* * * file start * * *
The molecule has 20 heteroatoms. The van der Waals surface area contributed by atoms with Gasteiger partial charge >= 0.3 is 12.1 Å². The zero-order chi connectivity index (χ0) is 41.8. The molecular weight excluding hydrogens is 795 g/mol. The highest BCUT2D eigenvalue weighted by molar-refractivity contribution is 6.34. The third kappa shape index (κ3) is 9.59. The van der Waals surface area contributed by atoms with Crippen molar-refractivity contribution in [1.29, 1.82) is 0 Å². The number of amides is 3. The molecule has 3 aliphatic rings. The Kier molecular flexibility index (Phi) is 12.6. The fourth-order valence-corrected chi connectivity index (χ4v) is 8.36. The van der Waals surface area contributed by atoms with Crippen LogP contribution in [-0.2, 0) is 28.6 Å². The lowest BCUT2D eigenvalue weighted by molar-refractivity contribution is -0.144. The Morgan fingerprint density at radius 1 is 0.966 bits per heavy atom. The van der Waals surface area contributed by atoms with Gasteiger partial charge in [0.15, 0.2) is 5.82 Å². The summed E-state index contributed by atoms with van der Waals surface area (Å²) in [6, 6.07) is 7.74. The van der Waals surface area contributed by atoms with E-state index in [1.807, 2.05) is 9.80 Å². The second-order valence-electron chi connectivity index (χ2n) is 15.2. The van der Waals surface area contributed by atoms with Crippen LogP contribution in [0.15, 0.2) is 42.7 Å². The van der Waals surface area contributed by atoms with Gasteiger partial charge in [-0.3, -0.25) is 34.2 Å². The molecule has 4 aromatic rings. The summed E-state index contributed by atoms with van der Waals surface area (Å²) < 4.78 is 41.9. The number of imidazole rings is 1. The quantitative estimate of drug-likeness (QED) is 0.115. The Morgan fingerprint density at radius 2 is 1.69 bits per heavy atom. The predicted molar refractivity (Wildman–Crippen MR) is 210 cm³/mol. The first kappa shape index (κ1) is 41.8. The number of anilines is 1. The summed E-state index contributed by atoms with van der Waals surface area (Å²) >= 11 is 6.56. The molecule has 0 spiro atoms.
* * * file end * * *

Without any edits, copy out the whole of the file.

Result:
The molecule has 20 heteroatoms. The van der Waals surface area contributed by atoms with Gasteiger partial charge >= 0.3 is 12.1 Å². The zero-order chi connectivity index (χ0) is 41.8. The molecular weight excluding hydrogens is 795 g/mol. The highest BCUT2D eigenvalue weighted by molar-refractivity contribution is 6.34. The third kappa shape index (κ3) is 9.59. The van der Waals surface area contributed by atoms with Crippen molar-refractivity contribution in [1.29, 1.82) is 0 Å². The number of amides is 3. The molecule has 3 aliphatic rings. The Kier molecular flexibility index (Phi) is 12.6. The fourth-order valence-corrected chi connectivity index (χ4v) is 8.36. The van der Waals surface area contributed by atoms with Crippen LogP contribution in [-0.2, 0) is 28.6 Å². The lowest BCUT2D eigenvalue weighted by molar-refractivity contribution is -0.144. The Morgan fingerprint density at radius 1 is 0.966 bits per heavy atom. The van der Waals surface area contributed by atoms with Gasteiger partial charge in [0.15, 0.2) is 5.82 Å². The summed E-state index contributed by atoms with van der Waals surface area (Å²) in [6, 6.07) is 7.74. The van der Waals surface area contributed by atoms with E-state index in [1.807, 2.05) is 9.80 Å². The second-order valence-electron chi connectivity index (χ2n) is 15.2. The van der Waals surface area contributed by atoms with Crippen LogP contribution in [0.15, 0.2) is 42.7 Å². The van der Waals surface area contributed by atoms with Gasteiger partial charge in [-0.3, -0.25) is 34.2 Å². The molecule has 4 aromatic rings. The summed E-state index contributed by atoms with van der Waals surface area (Å²) < 4.78 is 41.9. The number of imidazole rings is 1. The quantitative estimate of drug-likeness (QED) is 0.115. The Morgan fingerprint density at radius 2 is 1.69 bits per heavy atom. The predicted molar refractivity (Wildman–Crippen MR) is 210 cm³/mol. The first kappa shape index (κ1) is 41.8. The number of anilines is 1. The summed E-state index contributed by atoms with van der Waals surface area (Å²) >= 11 is 6.56. The molecule has 0 spiro atoms.